By Tom Balmforth/
Foto: NATO Secretary-General Jens Stoltenberg speaks to reporters in Brussels about the alliance’s plans to bolster its eastern flank./
MOSCOW — NATO’s insistence that it is a defensive alliance has always received short shrift in Russia. So when the alliance approved plans to deter Russian aggression by bolstering its eastern flank, the icy reaction of the Russian media came as no surprise.
The tone of the outrage varied greatly, but the opposition was largely uniform across mainstream TV, radio, and print media after NATO chief Jens Stoltenberg announced that a multinational NATO force will be rotated through the countries of Eastern Europe to deter Russian aggression.
Pro-Kremlin news and commentary website Vzglyad cast the plans as the building blocks of a NATO “beachhead” on Russia’s doorstep that would “fracture the foundations” of European security.
Vzglyad characterized NATO’s announcement of rotations and regular exercises — rather than a permanent base — as a “sneaky” way to get around a promise, in the 1997 NATO-Russia Founding Act, to defend itself without “additional permanent stationing of substantial combat forces” near Russia “in the current and foreseeable security environment.”
“The tactic of ‘getting around’ rather than once and for all tearing up [the Founding Act] is most likely being conducted because of pressure from a range of Western European countries, primarily Germany, which are not interested in unnecessarily provoking a Russian response,” Vzglyad wrote.
The tone on TV, radio, and social media was more vitriolic.
And state TV tried to turn NATO’s assurances that it poses no threat to Russia on their head, calling any notion of Russian aggression a “myth.”
“The NATO secretary-general is in no hurry to ease relations,” watchers of the Vesti evening news program were told on February 10, not long after Stoltenberg spoke. “On the contrary, while frightening the world about the myth of Russian aggression, he intends to increase the military presence in Eastern Europe.”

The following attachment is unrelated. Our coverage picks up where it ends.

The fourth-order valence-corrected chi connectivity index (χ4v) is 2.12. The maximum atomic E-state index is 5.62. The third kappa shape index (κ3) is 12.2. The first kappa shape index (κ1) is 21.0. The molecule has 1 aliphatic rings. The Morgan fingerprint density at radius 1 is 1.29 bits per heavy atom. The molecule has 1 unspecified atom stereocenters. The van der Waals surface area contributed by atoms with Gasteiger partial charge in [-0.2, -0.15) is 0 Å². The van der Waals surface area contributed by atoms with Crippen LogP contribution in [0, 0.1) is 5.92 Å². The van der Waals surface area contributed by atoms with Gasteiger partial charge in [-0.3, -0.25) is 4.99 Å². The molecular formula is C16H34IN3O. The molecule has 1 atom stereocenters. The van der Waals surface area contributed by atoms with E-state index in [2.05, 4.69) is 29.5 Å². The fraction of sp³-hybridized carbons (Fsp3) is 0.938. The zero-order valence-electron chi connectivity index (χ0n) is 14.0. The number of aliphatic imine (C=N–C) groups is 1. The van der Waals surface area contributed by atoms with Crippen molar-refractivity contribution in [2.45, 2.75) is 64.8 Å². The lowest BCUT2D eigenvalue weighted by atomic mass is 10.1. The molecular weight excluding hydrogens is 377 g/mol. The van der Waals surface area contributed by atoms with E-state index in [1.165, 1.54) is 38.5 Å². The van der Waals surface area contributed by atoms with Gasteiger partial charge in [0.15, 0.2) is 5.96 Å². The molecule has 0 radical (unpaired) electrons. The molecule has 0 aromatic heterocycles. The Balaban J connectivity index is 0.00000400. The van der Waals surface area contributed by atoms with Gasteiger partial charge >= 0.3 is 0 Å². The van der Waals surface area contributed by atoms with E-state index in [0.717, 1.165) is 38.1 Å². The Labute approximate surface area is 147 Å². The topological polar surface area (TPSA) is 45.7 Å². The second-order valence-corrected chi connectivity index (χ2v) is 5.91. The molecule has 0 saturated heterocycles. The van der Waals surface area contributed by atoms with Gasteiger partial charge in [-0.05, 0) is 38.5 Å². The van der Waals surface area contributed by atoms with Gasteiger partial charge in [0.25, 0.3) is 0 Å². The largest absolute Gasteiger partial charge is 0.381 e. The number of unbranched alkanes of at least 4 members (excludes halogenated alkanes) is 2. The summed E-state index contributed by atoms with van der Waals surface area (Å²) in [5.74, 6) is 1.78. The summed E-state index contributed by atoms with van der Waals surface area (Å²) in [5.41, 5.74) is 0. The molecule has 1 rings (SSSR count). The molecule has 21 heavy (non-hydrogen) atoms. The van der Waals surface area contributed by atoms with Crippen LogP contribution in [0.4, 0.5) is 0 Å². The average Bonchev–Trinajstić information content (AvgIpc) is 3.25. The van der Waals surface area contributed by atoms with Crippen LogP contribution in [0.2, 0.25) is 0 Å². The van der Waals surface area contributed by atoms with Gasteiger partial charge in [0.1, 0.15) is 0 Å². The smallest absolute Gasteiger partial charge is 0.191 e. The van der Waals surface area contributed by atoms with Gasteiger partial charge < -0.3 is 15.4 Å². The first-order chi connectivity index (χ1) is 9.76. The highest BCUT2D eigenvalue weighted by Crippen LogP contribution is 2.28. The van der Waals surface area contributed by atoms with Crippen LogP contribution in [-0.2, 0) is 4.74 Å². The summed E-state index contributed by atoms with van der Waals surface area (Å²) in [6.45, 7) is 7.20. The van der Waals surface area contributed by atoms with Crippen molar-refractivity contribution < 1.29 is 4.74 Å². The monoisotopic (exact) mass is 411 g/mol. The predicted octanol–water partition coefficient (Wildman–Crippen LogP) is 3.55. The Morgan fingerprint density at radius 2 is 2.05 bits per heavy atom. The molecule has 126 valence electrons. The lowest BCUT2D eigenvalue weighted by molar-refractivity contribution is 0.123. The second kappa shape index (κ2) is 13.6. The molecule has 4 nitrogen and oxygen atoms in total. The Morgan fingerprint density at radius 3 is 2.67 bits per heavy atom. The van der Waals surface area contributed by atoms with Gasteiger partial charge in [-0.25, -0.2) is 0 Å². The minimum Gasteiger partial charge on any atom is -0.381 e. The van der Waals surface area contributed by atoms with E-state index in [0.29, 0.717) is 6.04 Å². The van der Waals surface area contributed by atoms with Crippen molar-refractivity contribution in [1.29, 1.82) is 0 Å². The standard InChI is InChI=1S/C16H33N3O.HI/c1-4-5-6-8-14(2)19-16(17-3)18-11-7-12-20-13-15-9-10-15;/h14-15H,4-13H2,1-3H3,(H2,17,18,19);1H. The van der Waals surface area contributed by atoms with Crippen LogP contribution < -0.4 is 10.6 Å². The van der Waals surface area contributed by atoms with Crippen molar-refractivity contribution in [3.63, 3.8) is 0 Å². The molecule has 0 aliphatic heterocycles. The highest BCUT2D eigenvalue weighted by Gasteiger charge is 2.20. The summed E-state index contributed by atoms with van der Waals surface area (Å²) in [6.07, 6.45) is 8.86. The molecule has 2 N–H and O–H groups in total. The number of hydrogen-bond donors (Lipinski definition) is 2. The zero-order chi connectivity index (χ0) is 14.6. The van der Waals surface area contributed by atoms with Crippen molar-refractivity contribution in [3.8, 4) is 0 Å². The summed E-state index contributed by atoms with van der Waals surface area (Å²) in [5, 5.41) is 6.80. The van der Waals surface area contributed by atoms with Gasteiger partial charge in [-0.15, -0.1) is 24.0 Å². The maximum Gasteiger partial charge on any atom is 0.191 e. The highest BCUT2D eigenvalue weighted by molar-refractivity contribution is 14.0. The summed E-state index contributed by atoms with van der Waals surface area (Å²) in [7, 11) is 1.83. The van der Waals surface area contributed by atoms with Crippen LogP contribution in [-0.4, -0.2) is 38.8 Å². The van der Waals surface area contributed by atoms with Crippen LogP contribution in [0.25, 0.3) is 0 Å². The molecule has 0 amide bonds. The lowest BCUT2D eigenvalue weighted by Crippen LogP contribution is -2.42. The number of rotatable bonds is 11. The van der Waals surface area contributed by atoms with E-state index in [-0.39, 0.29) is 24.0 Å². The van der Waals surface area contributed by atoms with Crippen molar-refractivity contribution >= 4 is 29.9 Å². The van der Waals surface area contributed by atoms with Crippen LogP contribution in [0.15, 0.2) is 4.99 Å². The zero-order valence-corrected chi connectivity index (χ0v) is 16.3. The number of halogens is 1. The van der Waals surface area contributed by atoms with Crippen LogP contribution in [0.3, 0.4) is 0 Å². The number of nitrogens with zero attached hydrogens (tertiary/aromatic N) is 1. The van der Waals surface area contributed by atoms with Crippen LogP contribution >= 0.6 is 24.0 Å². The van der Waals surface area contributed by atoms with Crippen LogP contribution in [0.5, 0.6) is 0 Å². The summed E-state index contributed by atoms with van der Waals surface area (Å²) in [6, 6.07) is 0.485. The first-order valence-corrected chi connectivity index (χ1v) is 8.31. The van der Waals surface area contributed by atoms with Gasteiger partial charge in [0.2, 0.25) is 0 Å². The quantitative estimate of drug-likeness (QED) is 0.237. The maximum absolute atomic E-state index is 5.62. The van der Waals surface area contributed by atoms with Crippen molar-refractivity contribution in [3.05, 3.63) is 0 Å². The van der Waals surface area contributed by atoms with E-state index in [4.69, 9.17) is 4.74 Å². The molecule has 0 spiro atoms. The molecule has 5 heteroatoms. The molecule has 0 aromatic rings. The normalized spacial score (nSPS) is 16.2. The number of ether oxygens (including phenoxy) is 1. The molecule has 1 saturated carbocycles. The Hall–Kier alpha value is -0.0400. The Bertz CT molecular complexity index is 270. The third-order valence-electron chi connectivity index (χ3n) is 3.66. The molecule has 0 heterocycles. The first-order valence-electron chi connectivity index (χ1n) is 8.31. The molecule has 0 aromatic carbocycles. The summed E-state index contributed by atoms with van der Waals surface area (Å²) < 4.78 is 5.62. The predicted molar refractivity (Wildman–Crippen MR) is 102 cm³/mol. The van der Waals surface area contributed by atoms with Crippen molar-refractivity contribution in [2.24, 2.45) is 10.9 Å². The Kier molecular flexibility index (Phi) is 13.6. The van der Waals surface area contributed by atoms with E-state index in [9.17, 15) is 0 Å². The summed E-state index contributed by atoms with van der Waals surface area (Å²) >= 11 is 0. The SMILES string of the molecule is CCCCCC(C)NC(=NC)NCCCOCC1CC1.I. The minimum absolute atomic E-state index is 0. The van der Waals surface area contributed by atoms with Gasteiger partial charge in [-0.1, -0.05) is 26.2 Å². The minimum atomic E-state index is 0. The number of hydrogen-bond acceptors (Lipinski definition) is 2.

The number of troops to be involved in the NATO exercises will be decided at an alliance summit in Warsaw in June. The plans may help allay fears, particularly among NATO’s easternmost member states, sparked by Russia’s 2014 takeover of Crimea and its backing for separatists in a conflict that has killed more than 9,000 people in eastern Ukraine. Russia denies it has sent regular troops into eastern Ukraine, despite mounting evidence.
Aleksei Pushkov, head of the Foreign Affairs Committee in the State Duma, the lower house of the Russian parliament, took the idea of NATO promulgating the “myth” of a Russian threat to social media.
“The NATO secretary-general says that the alliance is not going to fight [Islamic State]. Understood. That’s not NATO’s role. Its main task is confrontation with Russia amid commotion over the Russian threat.”
Russian Foreign Ministry spokeswoman Maria Zakharova opined that Brussels had dreamed up the Russian threat to make itself feel better after proving unable to resist Islamist militants on the continent.
“Take a look at the terrorist attacks in Paris, for instance. Did NATO fall on the grenade to protect everyone from the terrorists? No, of course not, because it is not capable of this,” Zakharova said in comments carried by the Moskovsky Komsomolets newspaper on February 10.
Newspapers including the popular tabloid Komsomolskaya Pravda latched onto a comment from Ruslan Balbek, a member of the Russian-imposed government of Crimea, who said NATO’s deployment plans were a blatant psychological test of Russia’s resilience.
“NATO has dropped its sheep’s clothing and intends to rattle the saber. But nobody has ever succeeded in scaring Russia, and nobody will ever succeed,” he said.
Igor Korotchenko, the pro-Kremlin editor in chief of National Defense magazine, hit the airwaves to accuse NATO of gearing up for war on Russia.
He told Vesti FM listeners that NATO is “working on real plans to conduct military action against Russia in the European theater of military activity.”
“This would seem completely unthinkable in the context of the 21st century, in the context of a global world. But unfortunately this is the reality. And we need to take these realities into account,” Korotchenko said.
He was clear on how the Kremlin should respond.
“We must understand that the only guarantee that the U.S. and NATO plans do not become reality is an increase in the readiness of the armed forces, the work of the military industrial complex, and of course the development of our strategic nuclear forces that are the guarantee against large-scale aggression against our country.”
By Tom Balmforth/